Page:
Thrombectomy 6-24 hours after onset of ischemic stroke may reduce disability in patients with evidence of salvageable brain tissue
EBM Focus - Volume 12, Issue 48
- Endovascular therapy with a stent retriever may be considered up to 6 hours after onset of ischemic stroke. The potential benefit of thrombectomy after 6 hours is unclear.
- The DAWN trial evaluated thrombectomy 6-24 hours after stroke onset plus standard care vs. standard care alone in 206 adults with ischemic stroke who had evidence of salvageable brain tissue indicated by clinical deficits disproportionately severe compared to infarct volume.
- Addition of thrombectomy to standard care increased the likelihood of functional independence (modified Rankin Scale score ≤ 2) at 90 days (in 49% vs. 13% with standard care alone, p < 0.001, NNT 3).
For patients with acute ischemic stroke, the American Heart Association/American Stroke Association (AHA/ASA) guidelines recommend endovascular therapy with stent retriever in adults meeting specific stroke assessment criteria and in whom treatment can be initiated within 6 hours of stroke onset (Stroke 2015). Evidence regarding the benefit of thrombectomy after 6 hours is limited as previous trials (REVASCAT trial-N Engl J Med 2015 and ESCAPE trial-N Engl J Med 2015) had only a small percentage of patients undergoing thrombectomy at ≥ 6 hours after stroke onset. To address whether reperfusion > 6 hours after stroke onset may reduce functional deficits, the DAWN trial evaluated 206 adults (mean age 70 years) with occlusion of the intracranial internal carotid or proximal middle cerebral artery who met specific criteria indicating disproportionately severe clinical deficits compared to infarct volume, and who were last known to be well 6-24 hours previously. Infarct volume was determined by automated measurement of images obtained with diffusion-weighted magnetic resonance imaging or perfusion computed tomography. Enrolled patients either presented too late for IV alteplase or had persistent occlusion after IV alteplase. The patients were randomized to thrombectomy with the Trevo retrievable self-expanding stent plus standard care vs. standard care alone. Investigators blinded to treatment allocation assessed functional outcomes using the modified Rankin Scale (mRS) (range 0-6 with 6 indicating death) and a utility-weighted mRS score (range 0-10 with 0 indicating death). The trial was terminated early at the first interim analysis based on a prespecified stopping rule.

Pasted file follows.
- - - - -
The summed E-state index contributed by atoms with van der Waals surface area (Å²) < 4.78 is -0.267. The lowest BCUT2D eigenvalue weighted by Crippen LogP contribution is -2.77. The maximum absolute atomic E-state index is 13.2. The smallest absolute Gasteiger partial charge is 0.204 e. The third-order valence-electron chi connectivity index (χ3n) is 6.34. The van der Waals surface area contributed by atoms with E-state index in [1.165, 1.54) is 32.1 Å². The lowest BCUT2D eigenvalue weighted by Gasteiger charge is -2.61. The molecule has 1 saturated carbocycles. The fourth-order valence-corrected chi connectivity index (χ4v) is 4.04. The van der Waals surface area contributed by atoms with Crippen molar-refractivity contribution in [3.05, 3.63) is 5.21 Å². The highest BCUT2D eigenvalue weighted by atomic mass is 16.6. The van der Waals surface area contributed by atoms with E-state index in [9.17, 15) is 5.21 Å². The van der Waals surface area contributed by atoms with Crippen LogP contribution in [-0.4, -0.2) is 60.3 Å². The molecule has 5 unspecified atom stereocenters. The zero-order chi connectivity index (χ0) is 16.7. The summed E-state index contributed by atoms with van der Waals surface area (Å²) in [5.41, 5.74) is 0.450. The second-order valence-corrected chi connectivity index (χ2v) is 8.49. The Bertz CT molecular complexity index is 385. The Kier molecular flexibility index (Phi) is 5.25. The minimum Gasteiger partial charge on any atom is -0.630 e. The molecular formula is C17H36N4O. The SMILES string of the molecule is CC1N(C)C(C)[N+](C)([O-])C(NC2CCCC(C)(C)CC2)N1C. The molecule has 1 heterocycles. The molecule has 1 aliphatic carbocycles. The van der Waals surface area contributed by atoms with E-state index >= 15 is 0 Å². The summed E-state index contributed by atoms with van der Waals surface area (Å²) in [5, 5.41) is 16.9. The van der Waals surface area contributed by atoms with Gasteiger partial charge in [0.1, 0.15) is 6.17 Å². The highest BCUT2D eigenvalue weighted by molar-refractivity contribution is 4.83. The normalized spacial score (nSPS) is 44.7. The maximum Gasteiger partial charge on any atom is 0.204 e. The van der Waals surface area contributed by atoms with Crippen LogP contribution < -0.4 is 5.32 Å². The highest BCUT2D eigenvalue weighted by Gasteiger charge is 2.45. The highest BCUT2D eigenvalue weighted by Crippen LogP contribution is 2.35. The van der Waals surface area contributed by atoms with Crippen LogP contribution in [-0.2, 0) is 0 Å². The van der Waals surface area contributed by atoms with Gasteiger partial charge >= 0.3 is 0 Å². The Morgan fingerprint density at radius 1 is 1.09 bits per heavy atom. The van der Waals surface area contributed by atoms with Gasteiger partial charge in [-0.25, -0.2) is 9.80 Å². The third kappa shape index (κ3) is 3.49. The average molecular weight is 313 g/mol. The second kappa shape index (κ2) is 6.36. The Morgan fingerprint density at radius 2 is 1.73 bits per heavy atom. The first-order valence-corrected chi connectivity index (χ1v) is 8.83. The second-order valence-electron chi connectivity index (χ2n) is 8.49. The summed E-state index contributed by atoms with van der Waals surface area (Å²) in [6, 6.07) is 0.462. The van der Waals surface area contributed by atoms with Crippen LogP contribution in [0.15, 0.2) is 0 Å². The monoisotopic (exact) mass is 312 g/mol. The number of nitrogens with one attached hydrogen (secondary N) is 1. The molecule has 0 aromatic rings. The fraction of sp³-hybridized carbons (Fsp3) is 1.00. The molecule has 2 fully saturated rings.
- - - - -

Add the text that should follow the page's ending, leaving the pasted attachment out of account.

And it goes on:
At baseline, the thrombectomy group had significantly more patients with onset of stroke on awakening (in 63% vs. 47% with standard care, p = 0.03) and a history of atrial fibrillation (in 40% vs. 24% with standard care, p=0.01), and significantly fewer patients treated with IV alteplase (in 5% vs. 13% with standard care, p = 0.04). The median interval from the last time the patient was known well and randomization was 12.2 hours in the thrombectomy group and 13.3 hours in the standard care group. The addition of thrombectomy to standard care increased the likelihood of functional independence defined as mRS score ≤ 2 (in 49% with thrombectomy vs. 13% with standard care alone, p < 0.001, NNT 3) and resulted in better functional scores at 90 days on the utility-weighted mRS (5.5 points with thrombectomy vs. 3.4 points with standard care alone, p < 0.001). There were no significant differences in rates of all-cause death, stroke-related death, and symptomatic intracranial hemorrhage between the groups. Complications related to thrombectomy occurred in 7% of patients.
The DAWN trial demonstrated that thrombectomy 6-24 hours after stroke in addition to standard care improved functional outcomes in patients with occlusion of the intracranial internal carotid or proximal middle cerebral artery who had disproportionately severe clinical deficits compared to infarct volume. The baseline differences between the groups adds some uncertainty to the findings. The results of this trial are derived from a precisely-defined group of patients with acute ischemic stroke and the identification of patients for whom delayed thrombectomy is feasible may be hampered by the limited availability of the imaging techniques employed. In addition, it is unclear what proportion of patients with acute ischemic stroke may meet the selection criteria for this trial as the number of patients screened for eligibility was not provided. In summary, the findings from the DAWN trial suggest that the window for thrombectomy may be extended up to 24 hours after ischemic stroke onset in a select group of patients.